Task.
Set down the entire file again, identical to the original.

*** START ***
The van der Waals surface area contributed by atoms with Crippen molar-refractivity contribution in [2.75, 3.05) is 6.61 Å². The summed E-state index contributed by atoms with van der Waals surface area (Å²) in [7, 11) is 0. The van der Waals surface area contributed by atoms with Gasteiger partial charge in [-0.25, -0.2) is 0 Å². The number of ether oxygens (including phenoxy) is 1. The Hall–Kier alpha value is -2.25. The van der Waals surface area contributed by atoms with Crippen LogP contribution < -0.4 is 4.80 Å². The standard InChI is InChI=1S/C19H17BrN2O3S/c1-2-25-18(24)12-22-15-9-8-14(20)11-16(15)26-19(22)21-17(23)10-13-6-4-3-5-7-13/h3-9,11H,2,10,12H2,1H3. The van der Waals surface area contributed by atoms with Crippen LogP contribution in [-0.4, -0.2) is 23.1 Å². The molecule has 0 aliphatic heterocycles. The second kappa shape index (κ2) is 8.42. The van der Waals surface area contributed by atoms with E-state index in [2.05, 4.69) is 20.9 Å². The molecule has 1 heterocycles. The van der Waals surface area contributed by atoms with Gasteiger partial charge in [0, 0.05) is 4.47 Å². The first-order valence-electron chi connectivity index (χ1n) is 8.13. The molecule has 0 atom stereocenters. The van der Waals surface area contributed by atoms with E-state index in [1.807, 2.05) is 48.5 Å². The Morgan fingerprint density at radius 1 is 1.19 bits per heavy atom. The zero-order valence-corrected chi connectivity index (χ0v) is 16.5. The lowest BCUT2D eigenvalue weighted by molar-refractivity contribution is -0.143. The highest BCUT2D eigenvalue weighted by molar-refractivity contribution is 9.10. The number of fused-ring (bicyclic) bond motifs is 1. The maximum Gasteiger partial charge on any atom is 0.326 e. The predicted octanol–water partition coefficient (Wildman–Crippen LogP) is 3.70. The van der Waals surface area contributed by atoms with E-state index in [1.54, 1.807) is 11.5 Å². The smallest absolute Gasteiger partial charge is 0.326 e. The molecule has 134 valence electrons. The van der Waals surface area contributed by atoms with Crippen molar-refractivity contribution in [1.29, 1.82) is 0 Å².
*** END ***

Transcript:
The van der Waals surface area contributed by atoms with Crippen molar-refractivity contribution in [2.75, 3.05) is 6.61 Å². The summed E-state index contributed by atoms with van der Waals surface area (Å²) in [7, 11) is 0. The van der Waals surface area contributed by atoms with Gasteiger partial charge in [-0.25, -0.2) is 0 Å². The number of ether oxygens (including phenoxy) is 1. The Hall–Kier alpha value is -2.25. The van der Waals surface area contributed by atoms with Crippen LogP contribution < -0.4 is 4.80 Å². The standard InChI is InChI=1S/C19H17BrN2O3S/c1-2-25-18(24)12-22-15-9-8-14(20)11-16(15)26-19(22)21-17(23)10-13-6-4-3-5-7-13/h3-9,11H,2,10,12H2,1H3. The van der Waals surface area contributed by atoms with Crippen LogP contribution in [-0.4, -0.2) is 23.1 Å². The molecule has 0 aliphatic heterocycles. The second kappa shape index (κ2) is 8.42. The van der Waals surface area contributed by atoms with E-state index in [2.05, 4.69) is 20.9 Å². The molecule has 1 heterocycles. The van der Waals surface area contributed by atoms with Gasteiger partial charge in [0, 0.05) is 4.47 Å². The first-order valence-electron chi connectivity index (χ1n) is 8.13. The molecule has 0 atom stereocenters. The van der Waals surface area contributed by atoms with E-state index in [1.807, 2.05) is 48.5 Å². The Morgan fingerprint density at radius 1 is 1.19 bits per heavy atom. The zero-order valence-corrected chi connectivity index (χ0v) is 16.5. The lowest BCUT2D eigenvalue weighted by molar-refractivity contribution is -0.143. The highest BCUT2D eigenvalue weighted by molar-refractivity contribution is 9.10. The number of fused-ring (bicyclic) bond motifs is 1. The maximum Gasteiger partial charge on any atom is 0.326 e. The predicted octanol–water partition coefficient (Wildman–Crippen LogP) is 3.70. The van der Waals surface area contributed by atoms with E-state index in [1.54, 1.807) is 11.5 Å². The smallest absolute Gasteiger partial charge is 0.326 e. The molecule has 134 valence electrons. The van der Waals surface area contributed by atoms with Crippen molar-refractivity contribution in [1.29, 1.82) is 0 Å².